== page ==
If we have learned anything from the last few years in our politics, it is that civility is for suckers, that compromise is a sign of weakness, and that moderation of temperament is boring and unmarketable.
It is time to level with our sons and daughters. Winners — real winners, of the kind blessed by religious authorities and trusted with the highest office — are rude and belittling. They always insist on getting their way. And they are the angriest, neediest people in the room.
Just forming these words causes revulsion. Why does such cynical and chaotic moral messaging bother us so much? For one, we suspect that political arguments, over time, seep into our common culture, determining the boundaries of acceptable discourse. Recalcitrant toddlers, truculent teens, disagreeable co-workers and egotistic exes across America can plausibly claim that “the president is on my side.”
But the main consequences are more public. What is the first law of political dynamics? Boorishness has an equal and opposite reaction. My favorite example is that subset of Democrats (including the head of the Democratic National Committee) who believe that populism is demonstrated by profanity. What our sad and desperate politics really needs, in this view, is more f-words.
The reaction, however, reaches beyond language. A portion of the Democratic Party views “resistance” as an excuse for ideological purification — a franker socialism in economics, a stricter uniformity of cultural views, a determination to use tolerance as a cudgel.
Just as we need rational policy deliberation, we have the politics of resentment in the language of sleazy campaign operatives.
There is an element of America’s founding that anticipates, even welcomes, such a clash of factions. James Madison sometimes sounded like our constitutional structure is a finely tuned machine, counteracting ambition with ambition without need for the democratic virtues.
In fact, civility and a spirit of compromise were required, again and again, to prevent the Constitutional Convention itself from breaking apart in anger and recrimination. The structure resulted from the virtues. The heroes of the founding were not those who held the strongest views. It was those who held strong views and still found a basis for agreement — frustrating, disappointing, glorious agreement.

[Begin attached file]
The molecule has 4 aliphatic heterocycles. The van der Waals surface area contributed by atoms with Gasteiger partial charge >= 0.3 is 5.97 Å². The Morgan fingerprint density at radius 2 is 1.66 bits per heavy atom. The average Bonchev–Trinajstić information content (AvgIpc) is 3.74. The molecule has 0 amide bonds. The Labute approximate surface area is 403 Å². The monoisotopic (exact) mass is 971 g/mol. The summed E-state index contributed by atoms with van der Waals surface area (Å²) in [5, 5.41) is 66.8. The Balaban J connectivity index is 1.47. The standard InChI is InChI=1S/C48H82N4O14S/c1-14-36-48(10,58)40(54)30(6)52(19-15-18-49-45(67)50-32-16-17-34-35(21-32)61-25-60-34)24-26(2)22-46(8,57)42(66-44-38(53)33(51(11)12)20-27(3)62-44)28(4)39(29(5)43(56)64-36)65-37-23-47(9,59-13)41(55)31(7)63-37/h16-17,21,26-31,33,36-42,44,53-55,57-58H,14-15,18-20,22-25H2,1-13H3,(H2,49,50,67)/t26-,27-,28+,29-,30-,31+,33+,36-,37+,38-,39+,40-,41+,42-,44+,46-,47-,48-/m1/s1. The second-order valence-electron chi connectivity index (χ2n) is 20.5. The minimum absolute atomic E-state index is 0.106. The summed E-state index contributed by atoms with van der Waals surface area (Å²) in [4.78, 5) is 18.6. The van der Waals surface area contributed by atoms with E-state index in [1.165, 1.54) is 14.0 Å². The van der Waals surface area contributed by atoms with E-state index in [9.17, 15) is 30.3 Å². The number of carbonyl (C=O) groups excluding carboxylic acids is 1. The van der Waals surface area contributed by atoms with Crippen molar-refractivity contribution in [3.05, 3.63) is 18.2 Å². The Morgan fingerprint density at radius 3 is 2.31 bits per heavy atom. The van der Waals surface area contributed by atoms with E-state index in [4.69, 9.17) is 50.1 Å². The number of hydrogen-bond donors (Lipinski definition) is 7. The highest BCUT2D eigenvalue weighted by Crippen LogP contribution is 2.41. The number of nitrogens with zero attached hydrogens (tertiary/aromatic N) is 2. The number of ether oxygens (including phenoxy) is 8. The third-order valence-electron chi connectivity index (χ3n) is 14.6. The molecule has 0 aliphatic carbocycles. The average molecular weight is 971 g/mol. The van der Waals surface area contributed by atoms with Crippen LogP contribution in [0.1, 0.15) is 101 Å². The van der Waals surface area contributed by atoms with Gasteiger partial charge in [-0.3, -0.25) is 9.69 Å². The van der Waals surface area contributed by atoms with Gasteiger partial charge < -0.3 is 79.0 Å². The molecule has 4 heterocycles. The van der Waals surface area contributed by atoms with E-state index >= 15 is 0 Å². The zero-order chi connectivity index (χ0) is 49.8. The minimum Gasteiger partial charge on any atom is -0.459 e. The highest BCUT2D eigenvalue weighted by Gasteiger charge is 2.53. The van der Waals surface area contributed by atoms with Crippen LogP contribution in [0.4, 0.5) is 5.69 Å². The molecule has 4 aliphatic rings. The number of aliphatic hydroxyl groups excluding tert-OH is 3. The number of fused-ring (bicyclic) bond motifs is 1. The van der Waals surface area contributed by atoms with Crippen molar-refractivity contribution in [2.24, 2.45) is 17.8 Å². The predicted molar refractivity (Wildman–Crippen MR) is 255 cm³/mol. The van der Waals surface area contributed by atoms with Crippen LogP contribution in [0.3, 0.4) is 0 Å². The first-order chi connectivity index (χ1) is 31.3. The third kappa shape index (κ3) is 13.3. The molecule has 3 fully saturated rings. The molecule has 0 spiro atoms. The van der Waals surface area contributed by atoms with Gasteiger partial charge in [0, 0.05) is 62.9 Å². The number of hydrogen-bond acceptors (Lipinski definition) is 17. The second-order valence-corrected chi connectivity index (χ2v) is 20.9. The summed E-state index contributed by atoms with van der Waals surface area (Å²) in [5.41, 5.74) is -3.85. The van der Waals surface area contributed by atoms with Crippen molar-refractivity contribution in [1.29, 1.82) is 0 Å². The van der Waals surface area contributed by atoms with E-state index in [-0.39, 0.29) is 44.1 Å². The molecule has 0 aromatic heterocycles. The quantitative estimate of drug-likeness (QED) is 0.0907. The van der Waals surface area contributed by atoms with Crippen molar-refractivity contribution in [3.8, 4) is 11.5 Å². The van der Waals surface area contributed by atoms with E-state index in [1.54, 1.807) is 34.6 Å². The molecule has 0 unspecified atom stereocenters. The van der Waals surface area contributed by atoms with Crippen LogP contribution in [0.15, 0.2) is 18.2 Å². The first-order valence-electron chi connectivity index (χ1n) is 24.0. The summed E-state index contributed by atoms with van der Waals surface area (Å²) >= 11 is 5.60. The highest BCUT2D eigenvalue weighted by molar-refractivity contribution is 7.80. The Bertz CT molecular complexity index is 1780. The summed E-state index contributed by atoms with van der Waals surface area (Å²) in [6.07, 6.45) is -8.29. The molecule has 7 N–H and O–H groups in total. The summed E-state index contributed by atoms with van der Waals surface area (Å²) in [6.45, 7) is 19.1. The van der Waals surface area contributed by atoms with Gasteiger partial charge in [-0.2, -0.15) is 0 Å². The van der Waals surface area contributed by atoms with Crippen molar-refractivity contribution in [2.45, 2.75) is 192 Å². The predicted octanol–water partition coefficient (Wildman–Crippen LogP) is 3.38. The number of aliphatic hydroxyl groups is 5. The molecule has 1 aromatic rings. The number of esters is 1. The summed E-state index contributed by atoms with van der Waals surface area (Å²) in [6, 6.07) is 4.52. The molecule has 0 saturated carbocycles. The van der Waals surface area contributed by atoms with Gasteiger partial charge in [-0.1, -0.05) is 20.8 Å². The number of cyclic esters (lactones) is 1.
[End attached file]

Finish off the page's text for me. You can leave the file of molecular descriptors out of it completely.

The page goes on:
A constitutional convention held in 2017 would likely fail. It is sobering to think that the American political system, at this point in history, would probably be too divided to reproduce itself. Who would want to face primary voters after being identified with a “great compromise?”
As most of the founders envisioned it, the constitutional order flies with two wings. The first is the system of separated and balanced powers. The second is a set of public virtues — such as civility, compromise and moderation — that turn the mob (which they feared) into citizens.
Our democratic structure is stressed but basically sound. The values, however, come in for routine, ideologically diverse abuse as weakness and surrender. Revive the founders and they would see a country hacking away at its own democratic limb.
Civility is not weakness. It is the native tongue of a successful democracy. Civility prevents dehumanization.
Compromise is not surrender. It is the lubricant of a successful democracy. What Jonathan Rauch calls “a cardinal virtue” allows for incremental progress on difficult issues such as health care. It is a moral principle that elevates progress on the common good above ideological purity.
Moderation is not indecision or centrism (as important as political centrism may be). It is the mode or mood of a successful democracy. It is a principle rooted in epistemological modesty — a recognition that no one possesses the whole truth.
These values are crucial to self-government, and it would be nice if those who govern would speak up for them once in a while, without embarrassment or apology. And oh, yes, us too.